There are, however, many consecrated ones desirous of [A214] the prize, and who have been begotten of the spirit, who are partially overcome by the allurements of the world, the desires of the flesh, or the arts of the devil. They partially lose sight of the prize set before us, and try to walk upon a middle road—to keep the favor of God and the favor of the world, forgetting that "the friendship of the world is enmity with God" (James 4:4), and that the instructions to those running the race for the prize are, Love not the world, and, Seek not honor one of another, but that honor which cometh from God only. 1 John 2:15; John 5:44
These, who love the present world, but who have not wholly forsaken the Lord and despised their covenant, receive a scourging and purifying by the fire of affliction. As the Apostle expresses it, they are delivered over to Satan for the destruction of the flesh, that the spirit (the newly begotten nature) may be saved in the day of the Lord Jesus. (1 Cor. 5:5) And if rightly exercised by the discipline, they will finally be received into the spiritual condition. They will have everlasting, spirit life as angels have it, but will lose the prize of immortality. They will serve God in his temple, and stand before the throne, having palms in their hands (Rev. 7:9-17); but though that will be glorious, it will not be so glorious as the position of the "little flock" of overcomers, who will be kings and priests unto God, seated with Jesus in the throne as his bride and joint-heir, and with him crowned with immortality.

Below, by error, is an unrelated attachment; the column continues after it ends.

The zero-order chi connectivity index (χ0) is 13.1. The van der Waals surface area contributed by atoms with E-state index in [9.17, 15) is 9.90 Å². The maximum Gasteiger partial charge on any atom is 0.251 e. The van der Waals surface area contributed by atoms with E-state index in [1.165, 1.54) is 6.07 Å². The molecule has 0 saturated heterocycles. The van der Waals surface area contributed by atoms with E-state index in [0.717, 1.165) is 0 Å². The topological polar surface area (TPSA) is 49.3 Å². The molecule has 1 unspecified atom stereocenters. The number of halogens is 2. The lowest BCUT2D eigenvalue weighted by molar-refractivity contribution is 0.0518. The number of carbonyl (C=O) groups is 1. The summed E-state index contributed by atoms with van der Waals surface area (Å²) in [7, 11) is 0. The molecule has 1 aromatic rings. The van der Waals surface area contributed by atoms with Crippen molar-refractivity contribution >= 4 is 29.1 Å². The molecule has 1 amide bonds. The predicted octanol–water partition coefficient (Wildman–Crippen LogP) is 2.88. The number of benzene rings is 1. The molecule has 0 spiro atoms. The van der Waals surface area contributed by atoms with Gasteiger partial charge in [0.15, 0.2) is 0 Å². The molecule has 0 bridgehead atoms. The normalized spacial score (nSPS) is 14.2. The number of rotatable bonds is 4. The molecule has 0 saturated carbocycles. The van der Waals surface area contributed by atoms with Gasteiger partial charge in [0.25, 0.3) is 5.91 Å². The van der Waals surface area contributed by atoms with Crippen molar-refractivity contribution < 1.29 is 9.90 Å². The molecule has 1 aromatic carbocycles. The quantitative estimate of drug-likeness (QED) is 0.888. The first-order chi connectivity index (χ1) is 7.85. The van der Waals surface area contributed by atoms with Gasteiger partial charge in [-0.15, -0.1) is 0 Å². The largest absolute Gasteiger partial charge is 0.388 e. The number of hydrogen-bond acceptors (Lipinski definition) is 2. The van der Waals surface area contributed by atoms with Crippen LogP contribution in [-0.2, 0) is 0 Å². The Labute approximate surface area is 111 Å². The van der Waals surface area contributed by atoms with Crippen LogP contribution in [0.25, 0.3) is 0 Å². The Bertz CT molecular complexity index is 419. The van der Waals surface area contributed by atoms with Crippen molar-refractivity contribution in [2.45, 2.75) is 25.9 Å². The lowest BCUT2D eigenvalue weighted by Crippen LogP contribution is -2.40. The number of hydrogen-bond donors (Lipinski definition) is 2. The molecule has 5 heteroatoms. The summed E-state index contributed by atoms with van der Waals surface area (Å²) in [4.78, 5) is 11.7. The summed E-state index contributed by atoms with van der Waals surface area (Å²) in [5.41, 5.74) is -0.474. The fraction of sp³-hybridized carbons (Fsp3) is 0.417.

Ours is a rugged, steep, narrow way, and were it not that strength is furnished for each successive step of the journey, we could never reach the goal. But our Captain's word is encouraging: Be of good cheer; I have overcome; my grace is sufficient for thee, for my strength is made perfect in weakness. (John 16:33; 2 Cor. 12:9) The difficulties of this way are to act as a separating principle to sanctify and refine a "peculiar people" to be "heirs of God and joint-heirs [A215] with Jesus Christ." In view of these things, let us come boldly to the throne of grace, that we may obtain mercy and find grace to help in time of need, while we fight the good fight of faith and lay hold on "the crown of glory"—immortality, the divine nature. 2 Tim. 4:8; 1 Peter 5:4
While the special hope of the Gospel age is so surpassingly glorious, and the way to it is correspondingly difficult—narrow, hedged in by hardships and dangers at every step—so that few find it, and obtain the great prize at its end, the new order of things in the age to come is to be entirely different. As a different hope is held out, so also a different way leads to it. The way to immortality has been a way which required the sacrifice of the otherwise lawful and proper hopes, ambitions and desires—the sacrifice forever of the human nature. But the way to human perfection, to restitution, the hope of the world, requires only the putting away of sin: not the sacrifice of human rights and privileges, but their proper enjoyment. It will lead to personal purification and restoration to the image of God as enjoyed by Adam before sin entered the world.